The FCA expects that a firm will not decline or close a business relationship with a person merely because that person meets the definition of a PEP (or of a family member or known close associate of a PEP). A firm may, after collecting appropriate information and completing its assessment, conclude the risks posed by a customer are higher than they can effectively mitigate. Only in such cases will it be appropriate to decline or close that relationship.
Firms should identify when a Politically Exposed Person is a beneficial owner of a customer. It does not require that a legal entity should be treated as a PEP just because a PEP might be a beneficial owner. Once a firm is satisfied that a PEP is a beneficial owner then, in line with the risk-based approach, they should assess the risks posed by the involvement of that PEP and, after making this assessment, firms should apply appropriate measures in accordance with this guidance.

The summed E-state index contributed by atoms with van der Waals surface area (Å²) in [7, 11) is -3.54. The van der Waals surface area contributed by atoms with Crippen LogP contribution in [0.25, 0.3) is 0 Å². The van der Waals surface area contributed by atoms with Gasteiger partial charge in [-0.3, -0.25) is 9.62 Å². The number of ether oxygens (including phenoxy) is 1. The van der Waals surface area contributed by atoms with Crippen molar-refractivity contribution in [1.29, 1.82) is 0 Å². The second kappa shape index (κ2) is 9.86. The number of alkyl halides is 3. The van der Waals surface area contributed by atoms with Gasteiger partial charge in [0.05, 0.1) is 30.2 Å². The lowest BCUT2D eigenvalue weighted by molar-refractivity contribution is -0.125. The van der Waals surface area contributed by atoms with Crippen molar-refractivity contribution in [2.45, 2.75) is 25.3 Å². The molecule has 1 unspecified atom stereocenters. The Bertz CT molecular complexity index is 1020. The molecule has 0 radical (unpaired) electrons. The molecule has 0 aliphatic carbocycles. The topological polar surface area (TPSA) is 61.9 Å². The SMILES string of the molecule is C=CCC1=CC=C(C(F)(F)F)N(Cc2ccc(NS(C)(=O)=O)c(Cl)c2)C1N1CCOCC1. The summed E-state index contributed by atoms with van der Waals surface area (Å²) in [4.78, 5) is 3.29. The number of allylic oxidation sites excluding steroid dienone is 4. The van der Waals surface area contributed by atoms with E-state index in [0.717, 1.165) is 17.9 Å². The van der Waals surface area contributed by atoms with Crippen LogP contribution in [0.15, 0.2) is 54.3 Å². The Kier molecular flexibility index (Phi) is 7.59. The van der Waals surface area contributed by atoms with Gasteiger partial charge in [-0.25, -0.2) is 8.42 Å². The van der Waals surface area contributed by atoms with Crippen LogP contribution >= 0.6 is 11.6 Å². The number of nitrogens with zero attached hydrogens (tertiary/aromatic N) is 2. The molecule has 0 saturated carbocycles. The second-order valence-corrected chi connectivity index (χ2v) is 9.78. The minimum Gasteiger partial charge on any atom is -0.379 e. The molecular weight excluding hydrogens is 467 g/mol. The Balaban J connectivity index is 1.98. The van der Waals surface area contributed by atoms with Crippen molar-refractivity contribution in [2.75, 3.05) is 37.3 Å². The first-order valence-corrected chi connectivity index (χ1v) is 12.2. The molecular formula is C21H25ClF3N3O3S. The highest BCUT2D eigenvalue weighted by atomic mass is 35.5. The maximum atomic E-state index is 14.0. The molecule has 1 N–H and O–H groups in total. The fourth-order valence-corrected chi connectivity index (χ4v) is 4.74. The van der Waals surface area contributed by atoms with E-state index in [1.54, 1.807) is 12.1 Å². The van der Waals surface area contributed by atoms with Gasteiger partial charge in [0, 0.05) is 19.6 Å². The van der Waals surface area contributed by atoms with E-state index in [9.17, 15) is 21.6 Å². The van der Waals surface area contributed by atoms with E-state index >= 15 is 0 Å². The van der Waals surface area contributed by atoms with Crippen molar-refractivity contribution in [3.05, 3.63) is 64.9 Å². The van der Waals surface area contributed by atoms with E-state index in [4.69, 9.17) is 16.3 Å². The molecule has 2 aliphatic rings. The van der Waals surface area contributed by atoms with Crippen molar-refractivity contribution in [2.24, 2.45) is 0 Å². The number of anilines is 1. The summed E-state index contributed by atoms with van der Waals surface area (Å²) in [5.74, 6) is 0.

These could range from applying customer due diligence measures in cases where the PEP is just a figurehead for an organisation through to applying EDD measures, according to the risk assessed in line with this guidance where it is apparent the PEP has significant control or the ability to use their own funds in relation to the entity.
How long is a Politically Exposed Person status lasting after the termination of the official activity? If a person who is a PEP is no longer entrusted with a prominent public function, that person should continue to be subject to risk-based enhanced due diligence for a period of at least 12 months after the date they ceased to be entrusted with that public function. Firms may apply measures for a longer period to address risks of money laundering or terrorist financing in relation to that person, but the FCA consider this will only be necessary in the cases of PEPs where a firm has assessed that PEP as posing a higher risk.
The answer is simple: No !
The risk of such corruption will differ between PEPs. We expect firms to take a differentiated approach that considers the risks an individual PEP poses based on an assessment of:
With CheckAML you can perform instant AML Checks on people in terms of PEP status in seconds. Ongoing Monitoring as Part of EDD is supported via CheckAML so are instant Updates on changes.